Soon after arriving in New York City he was invited by Guthrie McClintic, the theatrical producer, to read for the part of Duke of St Austrey in a new play by Margaret Ayer Barnes, based on the book, The Age of Innocence, by Edith Wharton. Spencer was offered the part in the play that starred Katharine Cornell. The play was a great success and it ran on Broadway for over a year. Spencer found himself unemployed at the end of the run. On his return to London he became a playwright and had great success with The Late Comer.
In the early 1930s Spencer became involved in politics. He was converted to socialism after reading Memories of Lenin by Nadezhda Krupskaya. He also read the works of Karl Marx, Lenin, Harold Laski, Mikhail Bakunin and John Stuart Mill. Spencer joined the Labour Party and attempts were being made to get him selected to the House of Commons. However, on 3rd January 1934, his father died and he became the 2nd Viscount Churchill and as a member of the House of Lords, was unable to stand for Parliament. He decided to return to journalism and helped establish the Political Research Bureau.
On the outbreak of the Spanish Civil War Spencer decided he must play an active role in the struggle against fascism. In July 1936, Isabel Brown, at the Relief Committee for the Victims of Fascism in London, received a telegram from Socorro Rojo Internacional, based in Madrid, asking for help in the struggle against fascism in Spain. Brown approached the Socialist Medical Association about sending medical help to Republicans fighting in the Spanish Civil War.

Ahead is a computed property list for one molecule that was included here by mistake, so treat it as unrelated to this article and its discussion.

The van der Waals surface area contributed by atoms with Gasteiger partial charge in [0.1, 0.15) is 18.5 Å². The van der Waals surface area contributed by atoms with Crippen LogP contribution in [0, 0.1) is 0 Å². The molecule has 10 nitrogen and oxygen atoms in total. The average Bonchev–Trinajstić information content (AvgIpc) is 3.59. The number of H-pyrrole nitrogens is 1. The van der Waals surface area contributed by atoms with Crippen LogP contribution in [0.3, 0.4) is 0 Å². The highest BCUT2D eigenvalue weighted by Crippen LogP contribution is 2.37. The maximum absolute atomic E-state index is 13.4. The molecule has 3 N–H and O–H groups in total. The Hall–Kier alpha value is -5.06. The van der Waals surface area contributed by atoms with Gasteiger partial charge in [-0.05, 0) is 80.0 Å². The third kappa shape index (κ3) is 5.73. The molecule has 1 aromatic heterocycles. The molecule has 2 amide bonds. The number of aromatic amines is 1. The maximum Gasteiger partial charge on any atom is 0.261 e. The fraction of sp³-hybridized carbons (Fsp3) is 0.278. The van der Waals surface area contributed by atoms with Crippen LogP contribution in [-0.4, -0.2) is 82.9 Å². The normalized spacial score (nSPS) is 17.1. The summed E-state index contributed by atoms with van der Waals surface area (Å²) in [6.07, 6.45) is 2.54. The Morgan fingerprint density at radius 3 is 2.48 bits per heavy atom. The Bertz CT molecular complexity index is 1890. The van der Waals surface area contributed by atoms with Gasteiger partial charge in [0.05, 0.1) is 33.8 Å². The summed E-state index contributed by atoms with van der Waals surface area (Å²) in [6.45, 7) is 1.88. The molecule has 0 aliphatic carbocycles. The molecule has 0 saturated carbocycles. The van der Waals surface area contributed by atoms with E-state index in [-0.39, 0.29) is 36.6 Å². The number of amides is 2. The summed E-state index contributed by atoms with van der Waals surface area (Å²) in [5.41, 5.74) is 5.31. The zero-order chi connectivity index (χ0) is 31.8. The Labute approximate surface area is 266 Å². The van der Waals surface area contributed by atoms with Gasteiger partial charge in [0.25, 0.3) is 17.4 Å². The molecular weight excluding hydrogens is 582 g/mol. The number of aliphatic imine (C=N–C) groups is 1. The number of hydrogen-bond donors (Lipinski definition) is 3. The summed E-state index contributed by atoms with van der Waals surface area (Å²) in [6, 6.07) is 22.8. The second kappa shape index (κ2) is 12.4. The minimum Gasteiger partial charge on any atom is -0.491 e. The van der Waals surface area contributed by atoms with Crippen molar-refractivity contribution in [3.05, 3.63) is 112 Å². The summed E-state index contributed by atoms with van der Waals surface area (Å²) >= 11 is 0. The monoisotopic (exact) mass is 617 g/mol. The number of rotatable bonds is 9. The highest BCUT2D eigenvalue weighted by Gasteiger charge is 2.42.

Brown contacted Hyacinth Morgan, who in turn saw Dr Charles Brook. Isabel Brown also contacted Peter Spencer. In his autobiography, All My Sins Remembered (1964) explained what happened: "Finally, a group of us - three well-known medical men, a famous scientist, several trade unionists, and one communist - formed a committee for the purpose of collecting money for medical supplies to be sent to the Spanish Government forces." At the meeting on 8th August 1936 it was decided to form a Spanish Medical Aid Committee. Dr. Christopher Addison was elected President and the Marchioness of Huntingdon agreed to become treasurer.
On his return from Spain he worked as a journalist in the United States and during the Second World War served in the US Air Force. He later remarked how different this was from the time he served in the First World War: "Twenty-five years later it had been another surprise to find myself a sergeant, far from the youngest this time, in the United States Air Force. Major to sergeant in twenty-five years, the theme was in keeping with the rest. The paradox had held."
Katherine Spencer, Vicountess Churchill, died on 1st December 1943. Soon afterwards he met Joan Black. "Joan, beautiful, vulnerable, impossible and fantastically loyal, with a child's clear wisdom, and the confused values of a contradictory grown-up, was about the most human person I had ever known in my life." The couple were married on 19th October 1949. They lived in California before moving back to London. "I thought Joan might enjoy being Viscountess Churchill in England for a while." Joan died of hepatitis on 12th May 1957.
Peter Spencer, 2nd Viscount Churchill, published his autobiography, All My Sins Remembered, in 1968. He died on 21st December 1973 at the age 83.